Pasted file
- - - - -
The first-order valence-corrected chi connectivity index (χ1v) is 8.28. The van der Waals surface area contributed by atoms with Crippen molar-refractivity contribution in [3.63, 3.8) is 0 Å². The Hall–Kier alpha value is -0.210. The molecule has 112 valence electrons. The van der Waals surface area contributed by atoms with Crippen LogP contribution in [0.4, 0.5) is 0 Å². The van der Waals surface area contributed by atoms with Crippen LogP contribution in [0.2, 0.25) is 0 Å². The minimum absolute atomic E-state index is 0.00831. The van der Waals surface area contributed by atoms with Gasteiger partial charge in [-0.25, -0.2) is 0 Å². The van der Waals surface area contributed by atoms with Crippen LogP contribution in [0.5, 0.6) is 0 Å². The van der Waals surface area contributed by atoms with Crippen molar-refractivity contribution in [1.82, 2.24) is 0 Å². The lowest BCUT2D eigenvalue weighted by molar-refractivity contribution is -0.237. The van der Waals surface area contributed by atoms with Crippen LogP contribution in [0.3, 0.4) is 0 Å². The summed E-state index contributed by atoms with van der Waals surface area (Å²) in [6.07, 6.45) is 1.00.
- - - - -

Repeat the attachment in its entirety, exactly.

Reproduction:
The first-order valence-corrected chi connectivity index (χ1v) is 8.28. The van der Waals surface area contributed by atoms with Crippen molar-refractivity contribution in [3.63, 3.8) is 0 Å². The Hall–Kier alpha value is -0.210. The molecule has 112 valence electrons. The van der Waals surface area contributed by atoms with Crippen LogP contribution in [0.4, 0.5) is 0 Å². The van der Waals surface area contributed by atoms with Crippen LogP contribution in [0.2, 0.25) is 0 Å². The minimum absolute atomic E-state index is 0.00831. The van der Waals surface area contributed by atoms with Gasteiger partial charge in [-0.25, -0.2) is 0 Å². The van der Waals surface area contributed by atoms with Crippen LogP contribution in [0.5, 0.6) is 0 Å². The van der Waals surface area contributed by atoms with Crippen molar-refractivity contribution in [1.82, 2.24) is 0 Å². The lowest BCUT2D eigenvalue weighted by molar-refractivity contribution is -0.237. The van der Waals surface area contributed by atoms with Crippen LogP contribution in [0.3, 0.4) is 0 Å². The summed E-state index contributed by atoms with van der Waals surface area (Å²) in [6.07, 6.45) is 1.00.